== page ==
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Lhx2 promotes self-renewal of a distinct multipotent hematopoietic progenitor cell in embryoid bodies
Umeå University, Faculty of Medicine, Umeå Centre for Molecular Medicine (UCMM).
Umeå University, Faculty of Medicine, Umeå Centre for Molecular Medicine (UCMM).
Umeå University, Faculty of Medicine, Umeå Centre for Molecular Medicine (UCMM).
2008 (English)In: PLoS one, ISSN 1932-6203, Vol. 3, no 4, e2025- p.Article in journal (Refereed) Published
Abstract [en]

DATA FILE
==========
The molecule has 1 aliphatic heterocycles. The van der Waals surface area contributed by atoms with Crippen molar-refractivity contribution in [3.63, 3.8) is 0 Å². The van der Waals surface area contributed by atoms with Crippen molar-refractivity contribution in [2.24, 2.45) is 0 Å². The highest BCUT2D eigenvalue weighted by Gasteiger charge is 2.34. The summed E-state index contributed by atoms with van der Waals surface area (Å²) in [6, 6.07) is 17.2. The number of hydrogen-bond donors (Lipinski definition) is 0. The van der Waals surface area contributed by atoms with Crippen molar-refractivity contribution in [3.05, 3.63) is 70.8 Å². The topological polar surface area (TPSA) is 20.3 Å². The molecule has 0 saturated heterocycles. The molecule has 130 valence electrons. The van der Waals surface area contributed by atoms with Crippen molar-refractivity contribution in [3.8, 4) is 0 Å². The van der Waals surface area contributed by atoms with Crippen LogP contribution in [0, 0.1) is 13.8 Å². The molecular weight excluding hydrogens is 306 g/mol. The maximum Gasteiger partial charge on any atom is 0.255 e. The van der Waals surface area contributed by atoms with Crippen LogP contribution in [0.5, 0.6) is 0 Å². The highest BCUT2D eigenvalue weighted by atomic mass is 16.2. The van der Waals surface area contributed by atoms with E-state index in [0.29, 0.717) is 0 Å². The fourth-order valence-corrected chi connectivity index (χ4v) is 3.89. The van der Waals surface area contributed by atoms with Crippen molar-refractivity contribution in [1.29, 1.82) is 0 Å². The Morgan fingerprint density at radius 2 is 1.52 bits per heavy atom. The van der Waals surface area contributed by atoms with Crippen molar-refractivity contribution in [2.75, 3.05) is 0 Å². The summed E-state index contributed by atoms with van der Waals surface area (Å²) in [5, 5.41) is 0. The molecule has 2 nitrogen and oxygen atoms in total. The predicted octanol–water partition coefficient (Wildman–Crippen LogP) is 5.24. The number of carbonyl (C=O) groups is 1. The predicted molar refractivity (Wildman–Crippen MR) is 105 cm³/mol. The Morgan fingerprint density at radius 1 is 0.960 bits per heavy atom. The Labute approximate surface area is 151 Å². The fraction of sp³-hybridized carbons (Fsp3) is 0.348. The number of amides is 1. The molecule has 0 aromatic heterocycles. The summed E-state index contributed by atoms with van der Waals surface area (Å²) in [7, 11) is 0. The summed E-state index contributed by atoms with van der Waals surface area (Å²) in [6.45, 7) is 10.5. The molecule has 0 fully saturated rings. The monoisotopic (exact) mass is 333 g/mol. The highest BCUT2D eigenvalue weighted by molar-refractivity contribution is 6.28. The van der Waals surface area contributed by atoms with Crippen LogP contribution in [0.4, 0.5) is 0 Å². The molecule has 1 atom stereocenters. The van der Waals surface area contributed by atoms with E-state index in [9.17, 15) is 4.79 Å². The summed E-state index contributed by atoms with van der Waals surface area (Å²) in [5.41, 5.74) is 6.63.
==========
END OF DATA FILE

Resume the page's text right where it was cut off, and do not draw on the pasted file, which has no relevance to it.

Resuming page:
The molecular mechanisms regulating the expansion of the hematopoietic system including hematopoietic stem cells (HSCs) in the fetal liver during embryonic development are largely unknown. The LIM-homeobox gene Lhx2 is a candidate regulator of fetal hematopoiesis since it is expressed in the fetal liver and Lhx2−/− mice die in utero due to severe anemia. Moreover, expression of Lhx2 in embryonic stem (ES) cell-derived embryoid bodies (EBs) can lead to the generation of HSC-like cell lines. To further define the role of this transcription factor in hematopoietic regulation, we generated ES cell lines that enabled tet-inducible expression of Lhx2. Using this approach we observed that Lhx2 expression synergises with specific signalling pathways, resulting in increased frequency of colony forming cells in developing EB cells. The increase in growth factor-responsive progenitor cells directly correlates to the efficiency in generating HSC-like cell lines, suggesting that Lhx2 expression induce self-renewal of a distinct multipotential hematopoietic progenitor cell in EBs. Signalling via the c-kit tyrosine kinase receptor and the gp130 signal transducer by IL-6 is necessary and sufficient for the Lhx2 induced self-renewal. While inducing self-renewal of multipotential progenitor cells, expression of Lhx2 inhibited proliferation of primitive erythroid precursor cells and interfered with early ES cell commitment, indicating striking lineage specificity of this effect.